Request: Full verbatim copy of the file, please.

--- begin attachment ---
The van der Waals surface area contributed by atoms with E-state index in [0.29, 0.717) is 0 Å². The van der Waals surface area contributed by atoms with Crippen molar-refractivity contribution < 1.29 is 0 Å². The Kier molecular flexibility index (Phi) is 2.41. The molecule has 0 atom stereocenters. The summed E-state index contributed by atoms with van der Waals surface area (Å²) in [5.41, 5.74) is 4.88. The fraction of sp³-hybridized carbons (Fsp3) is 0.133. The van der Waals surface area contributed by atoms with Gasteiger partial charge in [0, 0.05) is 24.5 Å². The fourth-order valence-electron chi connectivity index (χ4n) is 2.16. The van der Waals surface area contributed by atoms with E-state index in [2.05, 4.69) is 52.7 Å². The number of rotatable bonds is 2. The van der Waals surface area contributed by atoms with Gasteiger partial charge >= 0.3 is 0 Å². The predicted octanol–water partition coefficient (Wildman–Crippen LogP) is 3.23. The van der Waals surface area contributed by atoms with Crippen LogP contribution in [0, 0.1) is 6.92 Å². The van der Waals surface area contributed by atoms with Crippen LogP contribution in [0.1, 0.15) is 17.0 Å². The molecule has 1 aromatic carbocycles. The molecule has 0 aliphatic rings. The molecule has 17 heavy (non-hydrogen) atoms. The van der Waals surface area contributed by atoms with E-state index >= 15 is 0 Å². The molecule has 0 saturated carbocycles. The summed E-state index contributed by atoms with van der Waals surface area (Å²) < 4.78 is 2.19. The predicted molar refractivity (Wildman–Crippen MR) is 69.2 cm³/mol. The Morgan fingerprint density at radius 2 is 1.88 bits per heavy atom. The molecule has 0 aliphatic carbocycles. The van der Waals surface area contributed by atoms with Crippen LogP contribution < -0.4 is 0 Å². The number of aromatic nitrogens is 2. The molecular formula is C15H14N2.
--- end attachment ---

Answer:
The van der Waals surface area contributed by atoms with E-state index in [0.29, 0.717) is 0 Å². The van der Waals surface area contributed by atoms with Crippen molar-refractivity contribution < 1.29 is 0 Å². The Kier molecular flexibility index (Phi) is 2.41. The molecule has 0 atom stereocenters. The summed E-state index contributed by atoms with van der Waals surface area (Å²) in [5.41, 5.74) is 4.88. The fraction of sp³-hybridized carbons (Fsp3) is 0.133. The van der Waals surface area contributed by atoms with Gasteiger partial charge in [0, 0.05) is 24.5 Å². The fourth-order valence-electron chi connectivity index (χ4n) is 2.16. The van der Waals surface area contributed by atoms with E-state index in [2.05, 4.69) is 52.7 Å². The number of rotatable bonds is 2. The van der Waals surface area contributed by atoms with Gasteiger partial charge >= 0.3 is 0 Å². The predicted octanol–water partition coefficient (Wildman–Crippen LogP) is 3.23. The van der Waals surface area contributed by atoms with Crippen LogP contribution in [0, 0.1) is 6.92 Å². The van der Waals surface area contributed by atoms with Crippen LogP contribution in [0.1, 0.15) is 17.0 Å². The molecule has 1 aromatic carbocycles. The molecule has 0 aliphatic rings. The molecule has 17 heavy (non-hydrogen) atoms. The van der Waals surface area contributed by atoms with E-state index >= 15 is 0 Å². The molecule has 0 saturated carbocycles. The summed E-state index contributed by atoms with van der Waals surface area (Å²) < 4.78 is 2.19. The predicted molar refractivity (Wildman–Crippen MR) is 69.2 cm³/mol. The Morgan fingerprint density at radius 2 is 1.88 bits per heavy atom. The molecule has 0 aliphatic carbocycles. The van der Waals surface area contributed by atoms with Crippen LogP contribution < -0.4 is 0 Å². The number of aromatic nitrogens is 2. The molecular formula is C15H14N2.